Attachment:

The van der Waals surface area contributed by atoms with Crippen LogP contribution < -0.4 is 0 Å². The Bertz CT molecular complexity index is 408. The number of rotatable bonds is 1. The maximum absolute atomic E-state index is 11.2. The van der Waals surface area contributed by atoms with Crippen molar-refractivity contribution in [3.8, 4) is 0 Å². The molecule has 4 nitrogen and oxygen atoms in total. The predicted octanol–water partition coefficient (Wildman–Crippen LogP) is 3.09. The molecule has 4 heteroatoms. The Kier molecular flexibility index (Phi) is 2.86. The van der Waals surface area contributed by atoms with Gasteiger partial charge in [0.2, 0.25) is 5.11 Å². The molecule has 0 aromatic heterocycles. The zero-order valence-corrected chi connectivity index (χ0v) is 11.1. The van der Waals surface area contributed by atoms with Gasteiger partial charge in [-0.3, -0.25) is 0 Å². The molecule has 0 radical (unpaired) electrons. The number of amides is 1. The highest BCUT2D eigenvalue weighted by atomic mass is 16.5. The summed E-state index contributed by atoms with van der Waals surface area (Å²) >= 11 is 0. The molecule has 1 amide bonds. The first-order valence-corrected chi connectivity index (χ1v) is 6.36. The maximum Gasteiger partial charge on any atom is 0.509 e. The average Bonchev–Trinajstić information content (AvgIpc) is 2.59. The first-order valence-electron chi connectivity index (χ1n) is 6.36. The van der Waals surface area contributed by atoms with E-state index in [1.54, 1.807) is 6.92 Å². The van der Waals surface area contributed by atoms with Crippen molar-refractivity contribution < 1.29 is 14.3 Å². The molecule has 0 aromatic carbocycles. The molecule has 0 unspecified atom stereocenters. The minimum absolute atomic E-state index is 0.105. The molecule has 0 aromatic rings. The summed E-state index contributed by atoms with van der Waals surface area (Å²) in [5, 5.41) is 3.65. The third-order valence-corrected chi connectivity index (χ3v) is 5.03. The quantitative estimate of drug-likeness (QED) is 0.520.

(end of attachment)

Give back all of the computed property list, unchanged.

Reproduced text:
The van der Waals surface area contributed by atoms with Crippen LogP contribution < -0.4 is 0 Å². The Bertz CT molecular complexity index is 408. The number of rotatable bonds is 1. The maximum absolute atomic E-state index is 11.2. The van der Waals surface area contributed by atoms with Crippen molar-refractivity contribution in [3.8, 4) is 0 Å². The molecule has 4 nitrogen and oxygen atoms in total. The predicted octanol–water partition coefficient (Wildman–Crippen LogP) is 3.09. The molecule has 4 heteroatoms. The Kier molecular flexibility index (Phi) is 2.86. The van der Waals surface area contributed by atoms with Gasteiger partial charge in [0.2, 0.25) is 5.11 Å². The molecule has 0 aromatic heterocycles. The zero-order valence-corrected chi connectivity index (χ0v) is 11.1. The van der Waals surface area contributed by atoms with Gasteiger partial charge in [-0.3, -0.25) is 0 Å². The molecule has 0 radical (unpaired) electrons. The number of amides is 1. The highest BCUT2D eigenvalue weighted by atomic mass is 16.5. The summed E-state index contributed by atoms with van der Waals surface area (Å²) >= 11 is 0. The molecule has 1 amide bonds. The first-order valence-corrected chi connectivity index (χ1v) is 6.36. The maximum Gasteiger partial charge on any atom is 0.509 e. The average Bonchev–Trinajstić information content (AvgIpc) is 2.59. The first-order valence-electron chi connectivity index (χ1n) is 6.36. The van der Waals surface area contributed by atoms with E-state index in [1.54, 1.807) is 6.92 Å². The van der Waals surface area contributed by atoms with Crippen molar-refractivity contribution < 1.29 is 14.3 Å². The molecule has 0 aromatic carbocycles. The molecule has 0 unspecified atom stereocenters. The minimum absolute atomic E-state index is 0.105. The molecule has 0 aromatic rings. The summed E-state index contributed by atoms with van der Waals surface area (Å²) in [5, 5.41) is 3.65. The third-order valence-corrected chi connectivity index (χ3v) is 5.03. The quantitative estimate of drug-likeness (QED) is 0.520.